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A new study of living cells could revolutionize the way we test drugs

nsparency of cellular membranes which we hoped would give a signal we could detect," says Dr Irina Barbolina, who carried out the experiments.

It worked. As soon as the yeast got a taste of the vodka, the probe registered an electrical signal. A drunken hiccup perhaps? "It was probably the last gasp of the dying cell," says Professor Geim. The researchers had added so much ethanol that it poisoned the cell.

Although not the cardiogram they had hoped for, the electrical signal was the smallest yet detected from a living cell, around 100 times smaller than anything previously detected. It added up to an electrical current of just 10 moving electrons. It has given the team confidence that equipment sensitive enough to measure a cell’s heartbeat can be developed.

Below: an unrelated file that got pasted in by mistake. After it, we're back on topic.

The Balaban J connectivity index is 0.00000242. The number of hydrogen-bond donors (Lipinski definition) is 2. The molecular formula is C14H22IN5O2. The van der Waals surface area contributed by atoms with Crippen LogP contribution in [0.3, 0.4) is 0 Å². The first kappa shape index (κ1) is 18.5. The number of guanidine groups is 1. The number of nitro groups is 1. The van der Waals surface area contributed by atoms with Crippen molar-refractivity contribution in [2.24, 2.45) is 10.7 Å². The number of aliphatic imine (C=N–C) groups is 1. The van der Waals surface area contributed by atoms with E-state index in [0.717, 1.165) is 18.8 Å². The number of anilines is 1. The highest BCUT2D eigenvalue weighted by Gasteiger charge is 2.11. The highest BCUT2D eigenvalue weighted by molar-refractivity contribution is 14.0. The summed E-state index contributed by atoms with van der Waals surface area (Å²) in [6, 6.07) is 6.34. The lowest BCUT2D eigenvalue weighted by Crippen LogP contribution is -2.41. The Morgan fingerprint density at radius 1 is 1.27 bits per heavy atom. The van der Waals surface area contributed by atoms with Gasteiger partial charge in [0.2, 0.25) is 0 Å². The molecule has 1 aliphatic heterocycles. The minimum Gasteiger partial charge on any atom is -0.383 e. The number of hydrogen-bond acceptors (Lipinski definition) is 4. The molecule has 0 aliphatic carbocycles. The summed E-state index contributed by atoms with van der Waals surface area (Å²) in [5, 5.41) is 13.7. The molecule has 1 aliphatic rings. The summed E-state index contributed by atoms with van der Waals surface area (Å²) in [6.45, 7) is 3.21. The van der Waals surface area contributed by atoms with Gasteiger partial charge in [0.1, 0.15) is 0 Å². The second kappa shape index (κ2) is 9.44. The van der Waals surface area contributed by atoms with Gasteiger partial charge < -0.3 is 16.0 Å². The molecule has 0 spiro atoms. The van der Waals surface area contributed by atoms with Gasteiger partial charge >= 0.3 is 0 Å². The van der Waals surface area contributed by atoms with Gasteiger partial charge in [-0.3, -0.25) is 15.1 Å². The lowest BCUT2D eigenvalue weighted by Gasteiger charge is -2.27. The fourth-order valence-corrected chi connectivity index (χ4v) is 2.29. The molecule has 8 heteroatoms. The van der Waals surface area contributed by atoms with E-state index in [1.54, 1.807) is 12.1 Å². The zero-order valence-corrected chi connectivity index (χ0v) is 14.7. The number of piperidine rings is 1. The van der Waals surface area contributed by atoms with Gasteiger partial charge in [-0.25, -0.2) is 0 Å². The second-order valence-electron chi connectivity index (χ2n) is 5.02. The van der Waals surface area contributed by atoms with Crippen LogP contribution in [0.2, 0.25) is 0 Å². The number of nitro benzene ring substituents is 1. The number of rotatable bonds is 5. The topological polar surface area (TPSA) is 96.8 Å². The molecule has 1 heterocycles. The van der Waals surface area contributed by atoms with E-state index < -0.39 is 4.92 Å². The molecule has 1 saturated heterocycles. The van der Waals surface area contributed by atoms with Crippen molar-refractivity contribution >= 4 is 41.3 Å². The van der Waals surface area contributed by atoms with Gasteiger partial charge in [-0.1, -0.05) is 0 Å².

"We already have some ideas about how to improve the sensitivity of the detector in water and next time we will also use a more active micro-organism such as an amoeba. Yeast is a subdued organism and doesn’t generate much activity," says Professor Geim. "Probably, the most important outcome is that we defined an important goal. Cellular cardiograms can no longer be seen as absurd or science-fictional. If not us then someone else will soon develop a technique sensitive enough for such studies."
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Source:Engineering and Physical Sciences Research Council


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